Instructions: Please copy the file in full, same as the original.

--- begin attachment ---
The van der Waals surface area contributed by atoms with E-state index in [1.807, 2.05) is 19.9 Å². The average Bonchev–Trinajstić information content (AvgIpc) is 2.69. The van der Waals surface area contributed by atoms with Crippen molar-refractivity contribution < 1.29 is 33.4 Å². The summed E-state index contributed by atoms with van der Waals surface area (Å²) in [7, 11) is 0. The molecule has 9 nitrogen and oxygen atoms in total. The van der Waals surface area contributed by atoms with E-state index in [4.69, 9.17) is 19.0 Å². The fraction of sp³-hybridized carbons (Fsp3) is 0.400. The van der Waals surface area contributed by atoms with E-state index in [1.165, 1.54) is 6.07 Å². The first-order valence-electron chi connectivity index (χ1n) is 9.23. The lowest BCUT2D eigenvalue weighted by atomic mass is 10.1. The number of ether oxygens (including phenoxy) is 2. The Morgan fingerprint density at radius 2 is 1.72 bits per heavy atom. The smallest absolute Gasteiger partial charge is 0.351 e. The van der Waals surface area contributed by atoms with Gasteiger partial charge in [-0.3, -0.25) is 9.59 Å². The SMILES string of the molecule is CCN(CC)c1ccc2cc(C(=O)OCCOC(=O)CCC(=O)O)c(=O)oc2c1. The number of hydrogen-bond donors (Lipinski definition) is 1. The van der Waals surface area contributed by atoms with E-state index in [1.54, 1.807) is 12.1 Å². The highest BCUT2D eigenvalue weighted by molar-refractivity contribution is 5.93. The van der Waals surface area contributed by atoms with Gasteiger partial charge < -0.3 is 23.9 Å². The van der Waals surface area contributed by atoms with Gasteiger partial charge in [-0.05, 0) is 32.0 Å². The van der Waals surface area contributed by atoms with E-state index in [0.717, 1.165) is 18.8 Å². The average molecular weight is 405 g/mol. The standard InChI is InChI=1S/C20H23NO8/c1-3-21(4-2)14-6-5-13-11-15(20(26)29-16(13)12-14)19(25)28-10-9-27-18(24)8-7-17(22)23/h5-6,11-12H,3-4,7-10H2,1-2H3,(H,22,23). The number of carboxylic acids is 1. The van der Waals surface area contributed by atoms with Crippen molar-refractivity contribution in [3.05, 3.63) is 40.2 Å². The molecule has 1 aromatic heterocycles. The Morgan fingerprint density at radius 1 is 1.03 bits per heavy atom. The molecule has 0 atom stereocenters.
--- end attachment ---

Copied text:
The van der Waals surface area contributed by atoms with E-state index in [1.807, 2.05) is 19.9 Å². The average Bonchev–Trinajstić information content (AvgIpc) is 2.69. The van der Waals surface area contributed by atoms with Crippen molar-refractivity contribution < 1.29 is 33.4 Å². The summed E-state index contributed by atoms with van der Waals surface area (Å²) in [7, 11) is 0. The molecule has 9 nitrogen and oxygen atoms in total. The van der Waals surface area contributed by atoms with E-state index in [4.69, 9.17) is 19.0 Å². The fraction of sp³-hybridized carbons (Fsp3) is 0.400. The van der Waals surface area contributed by atoms with E-state index in [1.165, 1.54) is 6.07 Å². The first-order valence-electron chi connectivity index (χ1n) is 9.23. The lowest BCUT2D eigenvalue weighted by atomic mass is 10.1. The number of ether oxygens (including phenoxy) is 2. The Morgan fingerprint density at radius 2 is 1.72 bits per heavy atom. The smallest absolute Gasteiger partial charge is 0.351 e. The van der Waals surface area contributed by atoms with Gasteiger partial charge in [-0.3, -0.25) is 9.59 Å². The SMILES string of the molecule is CCN(CC)c1ccc2cc(C(=O)OCCOC(=O)CCC(=O)O)c(=O)oc2c1. The number of hydrogen-bond donors (Lipinski definition) is 1. The van der Waals surface area contributed by atoms with E-state index in [1.54, 1.807) is 12.1 Å². The highest BCUT2D eigenvalue weighted by molar-refractivity contribution is 5.93. The van der Waals surface area contributed by atoms with Gasteiger partial charge < -0.3 is 23.9 Å². The van der Waals surface area contributed by atoms with Gasteiger partial charge in [-0.05, 0) is 32.0 Å². The van der Waals surface area contributed by atoms with E-state index in [0.717, 1.165) is 18.8 Å². The average molecular weight is 405 g/mol. The standard InChI is InChI=1S/C20H23NO8/c1-3-21(4-2)14-6-5-13-11-15(20(26)29-16(13)12-14)19(25)28-10-9-27-18(24)8-7-17(22)23/h5-6,11-12H,3-4,7-10H2,1-2H3,(H,22,23). The number of carboxylic acids is 1. The van der Waals surface area contributed by atoms with Crippen molar-refractivity contribution in [3.05, 3.63) is 40.2 Å². The molecule has 1 aromatic heterocycles. The Morgan fingerprint density at radius 1 is 1.03 bits per heavy atom. The molecule has 0 atom stereocenters.